Katherine Sanchez, PhD, LCSW
Baylor Scott and White Research Institute, Center for Applied Health Research
Katherine Sanchez, PhD, LCSW is an Associate Investigator at Baylor Scott and White Research Institute, Center for Applied Health Research in Dallas, Texas. She also has an appointment as Adjunct Assistant Professor in Psychiatry at UT Southwestern Medical Center (UTSW). Dr. Sanchez practiced as a bilingual clinical social worker for 15 years, primarily in medical settings with monolingual Spanish-speaking populations before getting her PhD. Her principal area of research is in integrated health care and the provision of socio-culturally, linguistically adapted models for the treatment of co-morbid mental and physical illness. Dr. Sanchez has developed a robust, well-defined research agenda and funding trajectory with a steady path to success, including federal grant funding from the Center for Medicare and Medicaid Services (CMS) and from the National Institutes of Health (NIH).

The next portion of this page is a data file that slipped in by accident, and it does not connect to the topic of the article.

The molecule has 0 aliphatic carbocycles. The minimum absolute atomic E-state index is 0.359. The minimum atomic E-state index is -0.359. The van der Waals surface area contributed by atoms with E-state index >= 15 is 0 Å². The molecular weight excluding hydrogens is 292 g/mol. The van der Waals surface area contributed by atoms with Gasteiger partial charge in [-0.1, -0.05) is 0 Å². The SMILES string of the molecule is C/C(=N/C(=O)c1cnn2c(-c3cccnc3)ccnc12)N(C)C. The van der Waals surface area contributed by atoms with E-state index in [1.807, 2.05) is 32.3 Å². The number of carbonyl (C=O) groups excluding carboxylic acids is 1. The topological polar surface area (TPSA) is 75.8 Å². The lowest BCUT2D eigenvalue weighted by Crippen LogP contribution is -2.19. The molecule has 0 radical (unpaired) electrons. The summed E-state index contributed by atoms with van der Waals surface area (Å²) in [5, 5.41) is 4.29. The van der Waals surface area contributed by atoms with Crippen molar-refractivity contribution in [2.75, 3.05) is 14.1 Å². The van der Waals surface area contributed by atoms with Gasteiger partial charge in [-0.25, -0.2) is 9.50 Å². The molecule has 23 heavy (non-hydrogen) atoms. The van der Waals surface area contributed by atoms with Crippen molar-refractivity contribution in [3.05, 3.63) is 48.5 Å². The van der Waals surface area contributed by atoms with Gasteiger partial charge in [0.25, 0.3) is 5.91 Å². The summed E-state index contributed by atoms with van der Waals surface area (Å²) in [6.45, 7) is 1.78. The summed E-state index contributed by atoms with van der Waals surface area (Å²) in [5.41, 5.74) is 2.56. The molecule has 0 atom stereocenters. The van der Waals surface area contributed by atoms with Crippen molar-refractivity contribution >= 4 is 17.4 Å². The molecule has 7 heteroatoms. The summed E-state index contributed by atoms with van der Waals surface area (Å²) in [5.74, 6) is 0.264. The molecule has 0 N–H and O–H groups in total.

Dr. Sanchez’s current NIMHD funded study (R15), METRIC: Measurement, Education and Tracking in Integrated Care: Strategies to Increase Patient Engagement and Reduce Mental Health Disparities among Hispanics, aims to advance the scientific knowledge around eliminating health disparities by testing a culturally and linguistically centered integrated care approach, and promoting sustainability of the model through peer services to expand the capacity of primary care. Through her recent transition from a traditional academic appointment to a research institute in the largest health care system in north Texas, Dr. Sanchez’s research agenda has segued from a focus on small scale interventions in primary care to advance the science around reducing disparities through efforts at the health delivery system level. In her new position, Dr. Sanchez hopes to understand system level efforts and opportunities to engage in implementation research which results in high impact, innovative strategies to address mental health disparities through the social determinants of health.